Laurel A. Grisanti, Ph.D.

  • Laurel A. Grisanti, PhDAssistant Professor
  • PhD:  University of North Dakota
  • Postdoctoral Training:  Temple University

Contact Information:

University of Missouri
College of Veterinary Medicine
W191 Veterinary Medicine
1600 E. Rollins St.
Columbia, MO 65211

Phone:  573-884-8852

Email:  grisantil@missouri.edu


The focus of my research is to understand the mechanisms that regulate the development and progression of heart failure.  In particular, my research investigates the immunomodulatory role of G protein-coupled receptors, primarily adrenergic receptors, following cardiac injury and as a potential therapeutic target for the treatment of heart disease.  β-adrenergic receptors (βAR) are critical regulators of cardiac function both in the healthy and diseased heart.  Cardiac βAR are differentially expressed with the β1AR subtype being predominantly localized to cardiomyocytes where they are known to regulate contractility.  β2AR are predominate on other cells types including fibroblasts and immune cells.  During heart failure, βAR signaling becomes altered and subtype expression ratios change, leading to detrimental hypertrophy, increased cardiomyocyte apoptosis, fibrosis and cardiac dysfunction.  As a result of this dysregulation in βAR signaling, they are a common therapeutic target for the treatment of heart diseases including myocardial infarction (MI) and heart failure.

Following MI, there is an intense inflammatory response that is critical to for clearing the area of dying cardiomyocytes and extracellular matrix debris and activating remodeling pathways.  It has been known for over 100 years that the sympathetic nervous system can influence immune responses in part through its activation of βAR.  βAR are expressed on virtually all cells of the immune system where they impact cell function in a cell type, activation state and disease dependent manner.  β2AR are the most highly and widely expressed βAR subtype in the immune system where they are known to influence a number of different functions including hematopoiesis, lymphopoiesis, thymopoiesis, lymphocyte homing, immune cell maturation and immune cell function.  Regulation of immune functions by β2AR is thought to contribute to a number of different diseases including autoimmune diseases and wound healing.  However, the manner in which β2AR regulate immune responses is often disease dependent and how β2AR regulation of immune responses influences the pathogenesis and progression of heart failure is completely unknown.  We have identified an important role for β2AR in suppressing early immune responses, which leads to impairments in the hearts ability to remodel following ischemic injury.  Mice that lack β2AR in their immune system have decrease leukocyte infiltration following MI as a result of decreased migratory ability through alterations in the chemokine receptor CCR2.  There are also impairments in egress of immune cells from the spleen.  Ongoing studies are investigating the role of β2AR in regulating specific immune cell populations that impact healing following MI, identifying novel mechanisms through which β2AR are influencing the immune response, the impact of β-blockers on inflammatory responses and novel therapeutic strategies targeting β2AR in the immune system to improve outcome after MI.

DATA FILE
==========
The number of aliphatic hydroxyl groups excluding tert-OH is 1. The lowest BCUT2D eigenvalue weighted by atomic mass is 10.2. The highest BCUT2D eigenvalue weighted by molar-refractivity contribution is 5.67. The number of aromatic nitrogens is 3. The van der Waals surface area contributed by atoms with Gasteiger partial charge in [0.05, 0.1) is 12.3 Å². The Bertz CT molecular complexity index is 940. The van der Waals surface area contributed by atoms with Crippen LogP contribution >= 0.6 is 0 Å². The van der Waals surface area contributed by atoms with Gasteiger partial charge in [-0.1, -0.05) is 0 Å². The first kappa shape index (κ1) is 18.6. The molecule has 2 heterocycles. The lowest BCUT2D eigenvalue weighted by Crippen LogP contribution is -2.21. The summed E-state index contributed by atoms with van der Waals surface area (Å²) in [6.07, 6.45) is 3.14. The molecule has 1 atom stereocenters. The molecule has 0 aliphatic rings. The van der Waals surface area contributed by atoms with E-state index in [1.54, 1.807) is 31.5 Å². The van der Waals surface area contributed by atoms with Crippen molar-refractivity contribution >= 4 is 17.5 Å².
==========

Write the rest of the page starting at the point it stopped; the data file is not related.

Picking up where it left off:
1. Grisanti LA, Shumacher SM, Tilley DG and Koch WJ (2017) Designer Approaches to GPCR Modulation. JACC Basic Transl Sci. In Press.
  2. Grisanti LA, Traynham CJ, Gao E, Koch WJ and Tilley DG (2016) β2-Adrenergic Receptor-Dependent Chemokine Receptor 2 Expression Regulates Leukocyte Recruitment to the Heart Following Acute Injury. Proc Natl Acad Sci USA; 113:15126-15131.
  3. Grisanti LA, Gumpert AM, Traynham CJ, Gorsky JM, Repas AA, Gao E, Carter RL, Yu D, Calvert JW, Pun Garcia A, Ibanez B, Rabinowitz JE, Koch WJ and Tilley DG (2016) Hematopoietic Expression of β2-Adrenergic Receptors is Critical for Survival Following Myocardial Infarction. Circulation; 134:153-67.
  4. Grisanti LA, Repas AA, Carter RL, Talarico JA, Gold JL, Koch WJ and Tilley DG. 2014. Temporal Regulation of Cardiac Cytokine Expression in Response to Chronic β-Adrenergic Receptor Stimulation. Am J Physiol Heart; 38:316-30.
  5. Grisanti LA, Talarico JA, Carter RL, Yu JE, Repas AA, Radcliffe SW, Tang H, Makarewich CA, Houser SR and Tilley DG (2014) β-Adrenergic Receptor-Mediated Transactivation of Epidermal Growth Factor Receptor Decreases Cardiomyocyte Apoptosis Through Differential Subcellular Activation of ERK1/2 and Akt; J Mol Cell Cardiol. 72:39-51.
  6. Grisanti LA, Perez DM and Porter JE. Modulation of Immune Cell Function by α1-Adrenergic Receptor Activation. Curr Top Membr 2011; 67:113-38.
  7. Grisanti LA, Woster AP, Dahlman J, Sauter ER, Combs CK and Porter JE (2010) α1-Adrenergic Receptors Positively Regulate Toll-like Receptor Cytokine Production from Human Monocytes and Macrophages; J Pharmacol Exp Therap. 338(2):648-57.
  8. Grisanti LA, Evanson J, Marchus E, Jorissen H, Woster AP, DeKrey W, Sauter ER, Combs CK and Porter JE (2010) Pro-Inflammatory Responses in Human Monocytes are β1-Adrenergic Receptor Subtype Dependent; Mol Immunol. 47(6):1244-54.

Complete Publication List: 

http://www.ncbi.nlm.nih.gov/sites/myncbi/10qDjhwr5tkQs/bibliograpahy/49265910/public/?sort=date&direction=ascending